Recently, I attempted to purchase a dress from a maternity store. Before I could give them my money, they required my due date, e-mail, mailing address, phone number and wanted to know if I had other children. I laughed out loud, but the woman’s puckered face quickly showed she wasn’t joking. I explained that I didn’t want to be put on a mailing list and thought it was beyond invasive. She “patiently” explained it was necessary in case of returns.
They lost me forever at that moment. Not only did I give them fake information, but I was extremely offended that the store I was paying would require all this information. I would never go back in there, nor will I ever purchase anything for any of my friends/family again. I also spread the word about this outrageous privacy invasion, which turned off other mothers to be (a.k.a. their customers).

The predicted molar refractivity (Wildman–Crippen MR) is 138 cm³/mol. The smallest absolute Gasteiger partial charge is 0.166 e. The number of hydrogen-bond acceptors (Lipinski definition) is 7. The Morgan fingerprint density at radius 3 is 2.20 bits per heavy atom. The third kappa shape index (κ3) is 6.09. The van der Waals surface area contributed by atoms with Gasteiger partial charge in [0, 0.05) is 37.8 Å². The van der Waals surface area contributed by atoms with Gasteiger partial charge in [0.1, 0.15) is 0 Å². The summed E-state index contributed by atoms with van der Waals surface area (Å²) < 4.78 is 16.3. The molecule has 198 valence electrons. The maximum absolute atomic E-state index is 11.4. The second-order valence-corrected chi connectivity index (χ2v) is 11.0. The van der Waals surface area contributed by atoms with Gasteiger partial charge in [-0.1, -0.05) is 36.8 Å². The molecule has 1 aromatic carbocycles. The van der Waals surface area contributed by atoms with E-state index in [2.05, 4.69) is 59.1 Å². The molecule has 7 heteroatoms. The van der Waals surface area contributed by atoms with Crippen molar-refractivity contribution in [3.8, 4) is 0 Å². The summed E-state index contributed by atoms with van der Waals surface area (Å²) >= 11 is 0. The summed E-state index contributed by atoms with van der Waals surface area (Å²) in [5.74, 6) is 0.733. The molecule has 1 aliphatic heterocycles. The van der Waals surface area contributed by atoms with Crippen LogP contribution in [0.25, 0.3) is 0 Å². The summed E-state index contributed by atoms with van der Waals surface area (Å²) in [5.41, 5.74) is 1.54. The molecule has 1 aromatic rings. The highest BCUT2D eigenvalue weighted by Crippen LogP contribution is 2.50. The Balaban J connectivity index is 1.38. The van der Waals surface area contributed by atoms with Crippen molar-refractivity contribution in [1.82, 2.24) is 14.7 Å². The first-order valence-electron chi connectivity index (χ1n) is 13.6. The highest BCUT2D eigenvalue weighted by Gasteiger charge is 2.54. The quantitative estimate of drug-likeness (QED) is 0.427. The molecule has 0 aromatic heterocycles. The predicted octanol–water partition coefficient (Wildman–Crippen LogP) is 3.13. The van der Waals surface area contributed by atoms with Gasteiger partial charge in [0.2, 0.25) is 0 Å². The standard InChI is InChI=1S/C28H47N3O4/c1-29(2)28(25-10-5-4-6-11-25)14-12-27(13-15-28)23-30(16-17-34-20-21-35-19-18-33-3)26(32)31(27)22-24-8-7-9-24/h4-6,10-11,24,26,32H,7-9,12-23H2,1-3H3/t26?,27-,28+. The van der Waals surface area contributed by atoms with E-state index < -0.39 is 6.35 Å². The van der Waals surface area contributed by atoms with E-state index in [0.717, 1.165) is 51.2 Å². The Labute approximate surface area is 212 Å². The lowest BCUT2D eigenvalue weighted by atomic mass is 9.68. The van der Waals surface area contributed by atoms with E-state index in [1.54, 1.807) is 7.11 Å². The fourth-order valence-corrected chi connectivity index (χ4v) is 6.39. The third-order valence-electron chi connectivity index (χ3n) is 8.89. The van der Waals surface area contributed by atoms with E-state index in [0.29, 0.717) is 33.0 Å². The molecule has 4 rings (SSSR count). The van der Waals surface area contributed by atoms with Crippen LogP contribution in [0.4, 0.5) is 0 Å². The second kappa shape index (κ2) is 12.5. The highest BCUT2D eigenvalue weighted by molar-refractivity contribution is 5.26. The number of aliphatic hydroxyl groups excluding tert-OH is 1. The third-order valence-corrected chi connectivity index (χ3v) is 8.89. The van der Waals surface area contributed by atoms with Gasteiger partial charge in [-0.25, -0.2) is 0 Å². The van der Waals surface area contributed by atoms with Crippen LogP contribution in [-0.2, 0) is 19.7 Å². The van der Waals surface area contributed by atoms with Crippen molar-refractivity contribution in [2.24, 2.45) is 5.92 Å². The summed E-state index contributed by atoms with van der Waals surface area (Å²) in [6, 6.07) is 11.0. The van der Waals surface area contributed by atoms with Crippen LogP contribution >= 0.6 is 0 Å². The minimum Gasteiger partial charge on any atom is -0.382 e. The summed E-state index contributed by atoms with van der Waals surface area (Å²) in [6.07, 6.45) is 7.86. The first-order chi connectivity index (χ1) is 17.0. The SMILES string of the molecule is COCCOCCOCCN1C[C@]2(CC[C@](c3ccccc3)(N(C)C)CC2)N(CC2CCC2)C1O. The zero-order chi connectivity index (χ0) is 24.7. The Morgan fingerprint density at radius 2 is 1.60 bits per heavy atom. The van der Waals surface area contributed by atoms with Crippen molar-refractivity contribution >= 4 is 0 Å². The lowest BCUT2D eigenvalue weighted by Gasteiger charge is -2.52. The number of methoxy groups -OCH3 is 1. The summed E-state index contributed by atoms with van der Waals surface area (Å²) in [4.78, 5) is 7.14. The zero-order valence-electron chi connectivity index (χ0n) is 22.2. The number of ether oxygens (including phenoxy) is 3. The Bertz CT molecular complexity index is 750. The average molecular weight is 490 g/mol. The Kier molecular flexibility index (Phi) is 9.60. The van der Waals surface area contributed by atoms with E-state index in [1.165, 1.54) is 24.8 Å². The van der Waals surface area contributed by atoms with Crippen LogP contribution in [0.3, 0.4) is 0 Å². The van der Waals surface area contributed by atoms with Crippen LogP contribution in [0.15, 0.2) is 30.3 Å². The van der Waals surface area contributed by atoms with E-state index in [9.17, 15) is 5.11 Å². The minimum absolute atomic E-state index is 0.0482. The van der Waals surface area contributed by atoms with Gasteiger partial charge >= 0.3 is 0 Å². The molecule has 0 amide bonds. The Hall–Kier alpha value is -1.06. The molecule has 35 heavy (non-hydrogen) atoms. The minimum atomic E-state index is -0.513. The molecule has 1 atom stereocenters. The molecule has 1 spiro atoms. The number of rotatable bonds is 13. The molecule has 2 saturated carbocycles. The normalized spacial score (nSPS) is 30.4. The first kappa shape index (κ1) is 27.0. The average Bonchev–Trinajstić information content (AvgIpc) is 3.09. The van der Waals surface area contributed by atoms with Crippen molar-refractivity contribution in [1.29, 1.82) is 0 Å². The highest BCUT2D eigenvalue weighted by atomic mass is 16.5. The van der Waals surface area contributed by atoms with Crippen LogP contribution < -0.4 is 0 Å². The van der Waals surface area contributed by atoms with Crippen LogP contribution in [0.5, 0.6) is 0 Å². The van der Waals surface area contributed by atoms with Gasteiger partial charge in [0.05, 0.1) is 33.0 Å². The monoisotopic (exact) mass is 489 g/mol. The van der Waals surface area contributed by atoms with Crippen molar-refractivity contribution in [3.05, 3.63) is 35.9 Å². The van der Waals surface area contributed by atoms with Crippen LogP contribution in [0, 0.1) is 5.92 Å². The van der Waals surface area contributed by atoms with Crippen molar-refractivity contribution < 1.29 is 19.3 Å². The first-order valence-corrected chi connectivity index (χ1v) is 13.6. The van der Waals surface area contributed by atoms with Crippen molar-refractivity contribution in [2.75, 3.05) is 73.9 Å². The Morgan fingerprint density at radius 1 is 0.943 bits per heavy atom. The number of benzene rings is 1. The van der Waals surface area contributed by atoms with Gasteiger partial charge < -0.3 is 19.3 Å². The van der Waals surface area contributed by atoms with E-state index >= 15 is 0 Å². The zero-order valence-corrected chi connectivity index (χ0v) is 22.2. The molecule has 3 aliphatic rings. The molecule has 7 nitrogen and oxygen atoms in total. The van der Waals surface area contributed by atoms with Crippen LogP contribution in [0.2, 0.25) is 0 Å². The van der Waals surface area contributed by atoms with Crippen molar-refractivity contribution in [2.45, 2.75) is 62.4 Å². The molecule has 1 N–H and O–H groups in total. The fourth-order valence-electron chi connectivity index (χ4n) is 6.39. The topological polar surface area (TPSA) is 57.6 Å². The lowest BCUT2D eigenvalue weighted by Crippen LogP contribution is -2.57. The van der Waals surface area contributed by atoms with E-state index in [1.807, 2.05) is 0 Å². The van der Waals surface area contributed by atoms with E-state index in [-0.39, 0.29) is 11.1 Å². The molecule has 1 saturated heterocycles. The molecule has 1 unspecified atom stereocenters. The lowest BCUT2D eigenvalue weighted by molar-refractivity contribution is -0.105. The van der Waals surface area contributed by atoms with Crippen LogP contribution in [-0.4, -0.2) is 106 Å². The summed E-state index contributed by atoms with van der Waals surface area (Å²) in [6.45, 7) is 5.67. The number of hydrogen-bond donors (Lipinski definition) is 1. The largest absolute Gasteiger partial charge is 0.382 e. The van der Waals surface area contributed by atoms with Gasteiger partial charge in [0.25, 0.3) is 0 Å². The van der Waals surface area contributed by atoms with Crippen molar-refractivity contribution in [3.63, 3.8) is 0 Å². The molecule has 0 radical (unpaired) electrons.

Requiring information from customers only works if they see an overt benefit—something that will make them want to hand over those treasured nuggets of marketing gold. Not only did they ask about my children, but I was in essence paying to be harassed. The only benefits I got were a cute, but probably over-priced, dress and a red face from anger.
That’s the key lesson for marketers and businesses. People are willing to let you into their lives and buying habits, but you need to reward them and slowly dip your toes into that pool. Plus, the bigger the prize, the more you will get from them. No one will give you their life story for a throwaway trinket like a pen or key chain. And the more the customer feels forced to give information, the less likely it will be valid or worth the sales you just lost.
Tags: small business